A confirmation screen indicating a successful payment, and a message indicating the user can retrieve their purchase.
Successful payment confirmation screen.

This page will appear in the case of successful payment. The LED on the Arduino board will also turn on for a short period of time to simulate the fruit delivery.

A screen indicating a failed transaction or an insufficient transaction for the fruit.
A failed transaction screen.

In case the customer sends an amount lower than the fruit’s price, the payment will get rejected.

What's Next for Fruity Market

The next step for Fruity Market is to improve the smart contract logic to handle the payment in case the user pays more than the required amount. Additional next steps include integrating hardware that replicates a more realistic vending machine user experience using a Raspberry Pi 4 with a touchscreen.

As the hardware and smart contract logic become more closely aligned with current enterprise vending machine functionality, adding additional payment options such as ERC-20 stablecoins like DAI or USDC supported by Chainlink Price Feeds will enhance the experience and highlight the interoperable nature of cryptocurrencies as payment systems.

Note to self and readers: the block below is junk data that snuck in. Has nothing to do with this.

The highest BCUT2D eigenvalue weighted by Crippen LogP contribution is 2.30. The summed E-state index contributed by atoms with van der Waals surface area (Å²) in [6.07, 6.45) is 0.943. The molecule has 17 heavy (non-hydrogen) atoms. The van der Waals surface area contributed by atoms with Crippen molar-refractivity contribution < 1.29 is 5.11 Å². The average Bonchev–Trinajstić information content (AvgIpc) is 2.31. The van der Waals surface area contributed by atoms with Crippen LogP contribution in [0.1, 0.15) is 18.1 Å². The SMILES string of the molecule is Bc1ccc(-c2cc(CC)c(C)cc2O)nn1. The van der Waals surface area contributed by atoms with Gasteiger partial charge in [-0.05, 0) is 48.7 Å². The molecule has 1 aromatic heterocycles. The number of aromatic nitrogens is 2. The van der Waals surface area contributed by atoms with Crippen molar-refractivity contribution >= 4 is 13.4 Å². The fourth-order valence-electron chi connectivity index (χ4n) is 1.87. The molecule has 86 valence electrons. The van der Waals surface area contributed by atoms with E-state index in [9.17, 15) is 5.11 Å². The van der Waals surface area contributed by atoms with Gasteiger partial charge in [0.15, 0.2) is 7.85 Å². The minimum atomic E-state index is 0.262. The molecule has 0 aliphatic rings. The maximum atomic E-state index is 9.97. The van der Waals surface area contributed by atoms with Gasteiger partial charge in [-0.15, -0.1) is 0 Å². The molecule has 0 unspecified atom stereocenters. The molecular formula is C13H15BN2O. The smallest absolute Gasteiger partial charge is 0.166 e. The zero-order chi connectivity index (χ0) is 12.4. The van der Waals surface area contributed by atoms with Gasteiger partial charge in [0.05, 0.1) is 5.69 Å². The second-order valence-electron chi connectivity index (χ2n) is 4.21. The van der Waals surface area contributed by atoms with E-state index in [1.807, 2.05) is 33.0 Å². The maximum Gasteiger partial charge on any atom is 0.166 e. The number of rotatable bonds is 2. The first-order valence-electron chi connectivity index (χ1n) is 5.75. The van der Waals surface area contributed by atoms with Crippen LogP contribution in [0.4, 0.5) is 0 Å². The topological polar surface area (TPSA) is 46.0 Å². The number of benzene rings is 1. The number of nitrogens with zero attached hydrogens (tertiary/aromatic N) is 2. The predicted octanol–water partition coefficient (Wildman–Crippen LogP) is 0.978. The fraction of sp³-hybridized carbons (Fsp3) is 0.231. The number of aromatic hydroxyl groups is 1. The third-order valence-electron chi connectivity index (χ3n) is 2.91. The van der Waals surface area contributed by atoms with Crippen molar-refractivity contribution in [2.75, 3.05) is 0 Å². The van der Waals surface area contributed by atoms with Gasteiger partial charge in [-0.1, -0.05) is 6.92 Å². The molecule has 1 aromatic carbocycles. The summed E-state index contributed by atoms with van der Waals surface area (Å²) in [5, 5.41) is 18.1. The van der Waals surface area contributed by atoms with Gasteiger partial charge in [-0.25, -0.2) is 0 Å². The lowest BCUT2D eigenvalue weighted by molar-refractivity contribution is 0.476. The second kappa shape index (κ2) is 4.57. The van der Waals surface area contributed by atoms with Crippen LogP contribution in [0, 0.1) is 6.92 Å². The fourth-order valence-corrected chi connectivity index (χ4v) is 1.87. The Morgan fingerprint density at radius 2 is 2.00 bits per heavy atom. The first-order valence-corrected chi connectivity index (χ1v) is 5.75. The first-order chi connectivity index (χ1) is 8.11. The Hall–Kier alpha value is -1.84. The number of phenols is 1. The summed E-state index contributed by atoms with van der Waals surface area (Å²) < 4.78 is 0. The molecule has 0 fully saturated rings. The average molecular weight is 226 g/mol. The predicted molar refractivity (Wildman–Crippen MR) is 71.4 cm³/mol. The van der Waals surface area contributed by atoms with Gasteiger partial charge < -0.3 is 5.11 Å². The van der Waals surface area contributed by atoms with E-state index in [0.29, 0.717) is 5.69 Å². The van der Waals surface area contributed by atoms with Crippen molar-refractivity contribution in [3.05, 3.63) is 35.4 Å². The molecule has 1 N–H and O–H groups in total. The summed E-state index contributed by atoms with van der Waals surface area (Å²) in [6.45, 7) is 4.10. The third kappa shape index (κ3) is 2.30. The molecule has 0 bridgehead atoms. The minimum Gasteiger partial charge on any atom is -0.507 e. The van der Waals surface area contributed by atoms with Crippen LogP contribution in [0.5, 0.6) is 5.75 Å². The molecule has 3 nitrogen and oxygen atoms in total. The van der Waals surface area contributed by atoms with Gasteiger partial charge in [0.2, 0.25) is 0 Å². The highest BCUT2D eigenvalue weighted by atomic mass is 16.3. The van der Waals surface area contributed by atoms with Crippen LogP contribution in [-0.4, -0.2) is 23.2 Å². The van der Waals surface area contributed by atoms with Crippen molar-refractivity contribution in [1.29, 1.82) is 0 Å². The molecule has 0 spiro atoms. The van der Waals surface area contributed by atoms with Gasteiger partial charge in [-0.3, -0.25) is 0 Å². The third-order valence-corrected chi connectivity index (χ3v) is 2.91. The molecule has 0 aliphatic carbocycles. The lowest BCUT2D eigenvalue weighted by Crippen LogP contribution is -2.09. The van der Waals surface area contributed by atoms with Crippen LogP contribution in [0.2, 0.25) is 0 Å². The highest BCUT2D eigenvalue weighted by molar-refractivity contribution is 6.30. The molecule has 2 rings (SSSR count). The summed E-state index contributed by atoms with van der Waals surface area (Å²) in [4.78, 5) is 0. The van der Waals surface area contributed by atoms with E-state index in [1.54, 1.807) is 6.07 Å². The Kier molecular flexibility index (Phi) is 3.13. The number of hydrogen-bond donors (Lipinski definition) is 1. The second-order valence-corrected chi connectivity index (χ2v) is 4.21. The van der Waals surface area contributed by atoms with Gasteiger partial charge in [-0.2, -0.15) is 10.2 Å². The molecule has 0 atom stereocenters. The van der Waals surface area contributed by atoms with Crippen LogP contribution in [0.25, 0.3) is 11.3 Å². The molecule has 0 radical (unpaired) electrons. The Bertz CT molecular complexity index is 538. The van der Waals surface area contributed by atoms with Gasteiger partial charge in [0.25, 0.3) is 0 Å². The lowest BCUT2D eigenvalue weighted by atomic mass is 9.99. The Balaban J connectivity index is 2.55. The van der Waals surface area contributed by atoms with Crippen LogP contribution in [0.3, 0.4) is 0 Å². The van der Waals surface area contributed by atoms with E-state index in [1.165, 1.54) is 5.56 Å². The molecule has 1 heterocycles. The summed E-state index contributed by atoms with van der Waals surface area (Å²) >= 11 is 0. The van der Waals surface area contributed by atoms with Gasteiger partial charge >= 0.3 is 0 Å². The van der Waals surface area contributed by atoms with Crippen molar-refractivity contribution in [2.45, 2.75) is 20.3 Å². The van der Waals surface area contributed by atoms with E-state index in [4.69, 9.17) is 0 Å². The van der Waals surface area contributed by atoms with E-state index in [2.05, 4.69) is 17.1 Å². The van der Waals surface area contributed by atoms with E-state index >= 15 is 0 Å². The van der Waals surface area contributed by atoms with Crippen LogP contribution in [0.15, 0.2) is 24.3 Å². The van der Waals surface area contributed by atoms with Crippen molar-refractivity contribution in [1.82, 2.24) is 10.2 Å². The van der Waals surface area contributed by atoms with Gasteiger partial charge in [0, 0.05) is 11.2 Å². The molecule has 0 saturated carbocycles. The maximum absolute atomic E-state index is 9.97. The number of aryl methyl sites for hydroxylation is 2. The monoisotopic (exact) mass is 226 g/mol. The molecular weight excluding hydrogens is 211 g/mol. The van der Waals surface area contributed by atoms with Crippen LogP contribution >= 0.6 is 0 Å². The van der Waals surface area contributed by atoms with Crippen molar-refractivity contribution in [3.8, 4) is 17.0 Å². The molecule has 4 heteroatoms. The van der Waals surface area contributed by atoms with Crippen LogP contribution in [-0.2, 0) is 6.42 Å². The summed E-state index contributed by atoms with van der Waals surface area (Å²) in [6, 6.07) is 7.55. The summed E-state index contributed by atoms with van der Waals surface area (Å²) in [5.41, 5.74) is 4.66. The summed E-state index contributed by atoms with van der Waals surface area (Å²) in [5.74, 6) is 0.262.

If you’re a developer working on connecting Arduino or other hardware to blockchains, join the vibrant Chainlink community for support and collaboration. Reach out here or visit the developer documentation, and you can also subscribe to the Chainlink newsletter to stay up to date with everything in the Chainlink stack.

If you learned something new here, want to show off what you’ve built, or developed a front-end for some of the demo repos, make sure you share it on Twitter, Discord, or Reddit, and hashtag your repos with #chainlink.